SONA 2023: Don’t ignore the LGBTQIA+ community, Mr President


President Cyril Ramaphosa has been urged to not ignore the challenges facing South Africa’s LGBTQIA+ community in the SONA (Photo: Alexandros Michailidis /

Activists have once again called on President Cyril Ramaphosa to acknowledge and address the LGBTQIA+ community in his State of the Nation Address (SONA).

Ramaphosa will deliver the annual SONA to the country and the two Houses of Parliament on Thursday 9 February, which also marks the opening of the parliamentary year.

According to the South African government, “The speech sets out government’s key policy objectives and deliverables for the year ahead, highlights achievements, flags challenges, and outlines interventions for the coming financial year.”

In 2022, queer organisation Iranti appealed to Ramaphosa to address the many issues facing the LGBTQIA+ community in the SONA but he failed to do so. As part of its 2023 #QueerSona campaign, Iranti has renewed this call to the president.

“We want the president to commit state officials and state resources to ensuring an end to discrimination and of violence against LGBTQIA+ people, as envisaged by our Constitution,” said Iranti’s Communications and Media Manager, Nolwazi Tusini, in a statement.


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In addition to violence and discrimination, the organisation also highlighted challenges related to Legal Gender Recognition (LGR) and Intersex Genital Mutilation (IGM) as being among the issues that Ramaphosa should tackle in the speech.

In South Africa, transgender persons who wish to change the sex descriptor on their identity documents to reflect their gender identity must have started a hormonal or surgical medical transition.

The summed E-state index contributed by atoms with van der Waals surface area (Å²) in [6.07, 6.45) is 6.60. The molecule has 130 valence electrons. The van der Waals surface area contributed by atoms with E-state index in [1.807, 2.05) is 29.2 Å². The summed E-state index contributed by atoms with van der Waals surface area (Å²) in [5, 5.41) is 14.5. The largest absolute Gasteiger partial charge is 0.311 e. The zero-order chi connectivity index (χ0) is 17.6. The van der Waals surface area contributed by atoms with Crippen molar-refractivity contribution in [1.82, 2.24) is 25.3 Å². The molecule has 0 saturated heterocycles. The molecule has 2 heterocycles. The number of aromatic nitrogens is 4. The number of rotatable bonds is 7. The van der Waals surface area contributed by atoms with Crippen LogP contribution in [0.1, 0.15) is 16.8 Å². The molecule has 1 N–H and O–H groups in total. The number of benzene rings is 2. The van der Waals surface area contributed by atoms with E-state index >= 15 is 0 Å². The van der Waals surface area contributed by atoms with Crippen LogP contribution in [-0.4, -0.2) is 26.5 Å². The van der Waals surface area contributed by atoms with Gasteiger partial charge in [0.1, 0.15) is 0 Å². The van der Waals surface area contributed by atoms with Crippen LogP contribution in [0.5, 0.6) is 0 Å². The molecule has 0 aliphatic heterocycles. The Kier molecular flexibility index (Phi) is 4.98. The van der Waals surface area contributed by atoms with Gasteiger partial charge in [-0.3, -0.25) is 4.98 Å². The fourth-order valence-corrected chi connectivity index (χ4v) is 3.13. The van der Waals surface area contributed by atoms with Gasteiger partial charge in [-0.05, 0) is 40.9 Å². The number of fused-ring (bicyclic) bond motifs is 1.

This onerous restriction is currently being challenged by trans and intersex movements, who have applied for amendments with the Department of Home Affairs.

“At the same time, intersex-born infants and children are being subjected to IGM – which refers to non-consensual, medically unnecessary, irreversible genital surgeries and other harmful medical treatments – in order to make their sex characteristics fit the binary of male or female,” said Tusini.

The practice still takes place in several hospitals in South Africa, (under other names like ‘corrective surgery’, for example) “causing severe mental and physical pain and suffering”.

Iranti has demanded legal protection for intersex people and called for discussions with healthcare policymakers to put an end to IGM. It’s estimated that around 1.7 percent of people are born intersex.

“When President Ramaphosa addresses all three arms of the state and the rest of South Africa on 9 February 2023, we want to be included. We want our voices heard. We want to be addressed as part of South Africa,” said the organisation.


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